June 12, 2008
Damn Right, You Can Still Rock In America!
Jack Blades of Night Ranger Talk to All Access Magazine
By The Atomic Chaser and The Rocker
The band changed its name to Night Ranger after a country band, The Rangers, claimed a trademark infringement. By this point, they had recorded their classic debut, 'Dawn Patrol' for Boardwalk Records, opening for ZZ Top and Ozzy Osbourne; the latter performer employed Brad Gillis as an alternate guitarist for the recently deceased Randy Rhoads.
When Boardwalk folded under, producer Bruce Bird secured Night Ranger a deal with MCA Camel in 1983. Their first three albums struck a balance between hard rockers laden with sexual innuendo and accessible pop ballads to guarantee airplay. 'Dawn Patrol', 'Midnight Madness', and 'Seven Wishes', all reached RIAA platinum status and garnered the band international fame. That was then and this now...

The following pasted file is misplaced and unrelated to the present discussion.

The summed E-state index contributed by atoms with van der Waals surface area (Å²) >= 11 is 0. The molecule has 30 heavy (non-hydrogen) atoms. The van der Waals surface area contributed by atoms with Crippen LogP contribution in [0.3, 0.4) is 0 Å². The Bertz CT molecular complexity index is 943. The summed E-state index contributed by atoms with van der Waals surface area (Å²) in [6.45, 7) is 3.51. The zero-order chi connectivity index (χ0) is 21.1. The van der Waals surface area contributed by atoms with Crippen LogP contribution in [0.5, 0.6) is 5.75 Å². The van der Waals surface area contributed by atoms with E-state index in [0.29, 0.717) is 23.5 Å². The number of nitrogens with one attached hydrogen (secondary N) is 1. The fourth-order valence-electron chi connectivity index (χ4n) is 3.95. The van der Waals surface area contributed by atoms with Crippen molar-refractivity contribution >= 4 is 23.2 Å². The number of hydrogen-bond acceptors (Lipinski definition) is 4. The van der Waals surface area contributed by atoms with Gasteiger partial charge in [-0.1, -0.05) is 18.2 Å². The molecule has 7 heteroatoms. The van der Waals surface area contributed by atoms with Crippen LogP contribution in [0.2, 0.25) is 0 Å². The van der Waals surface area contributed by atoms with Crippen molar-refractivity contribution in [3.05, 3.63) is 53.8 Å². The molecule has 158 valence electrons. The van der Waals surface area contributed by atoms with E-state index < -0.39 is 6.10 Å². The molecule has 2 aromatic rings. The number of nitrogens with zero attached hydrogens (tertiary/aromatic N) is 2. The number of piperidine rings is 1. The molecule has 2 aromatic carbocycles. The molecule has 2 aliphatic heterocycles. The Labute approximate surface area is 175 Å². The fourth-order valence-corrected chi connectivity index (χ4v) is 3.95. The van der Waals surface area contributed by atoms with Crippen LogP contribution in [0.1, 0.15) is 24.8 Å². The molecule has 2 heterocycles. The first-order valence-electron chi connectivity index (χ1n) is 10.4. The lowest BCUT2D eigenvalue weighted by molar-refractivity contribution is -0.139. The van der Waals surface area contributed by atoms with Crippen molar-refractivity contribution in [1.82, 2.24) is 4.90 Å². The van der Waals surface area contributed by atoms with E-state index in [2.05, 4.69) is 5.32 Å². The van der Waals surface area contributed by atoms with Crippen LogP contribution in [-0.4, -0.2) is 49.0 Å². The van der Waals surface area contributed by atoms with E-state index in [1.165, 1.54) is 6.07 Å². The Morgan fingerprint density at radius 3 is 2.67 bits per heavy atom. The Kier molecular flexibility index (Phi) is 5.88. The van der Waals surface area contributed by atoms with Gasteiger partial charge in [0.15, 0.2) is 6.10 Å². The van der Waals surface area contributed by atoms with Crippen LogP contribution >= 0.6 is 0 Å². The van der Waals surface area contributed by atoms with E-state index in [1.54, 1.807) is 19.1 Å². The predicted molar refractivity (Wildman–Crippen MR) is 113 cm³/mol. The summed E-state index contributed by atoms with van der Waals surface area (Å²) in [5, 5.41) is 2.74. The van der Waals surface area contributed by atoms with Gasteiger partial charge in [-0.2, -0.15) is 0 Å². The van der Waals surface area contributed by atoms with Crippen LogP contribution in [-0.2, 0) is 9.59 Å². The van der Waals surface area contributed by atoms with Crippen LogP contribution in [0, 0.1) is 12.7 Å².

There are a lot of reasons music fans should celebrate the release of Night Ranger’s latest release, 'Hole in the Sun,' notably that it marks the band’s first studio album in a decade and commemorates the pioneering hard rock outfit’s 25th anniversary as a band. While working on 'Hole In The Sun', Jeff Watson was fired from the band. His replacement for the remainder of the tour was Winger/Whitesnake guitarist Reb Beach. Lardie and Beach have currently left the band to focus on projects from Great White and Winger/Whitesnake. Joel Hoekstra replaced Beach and Christian Matthew Cullen replaced Lardie.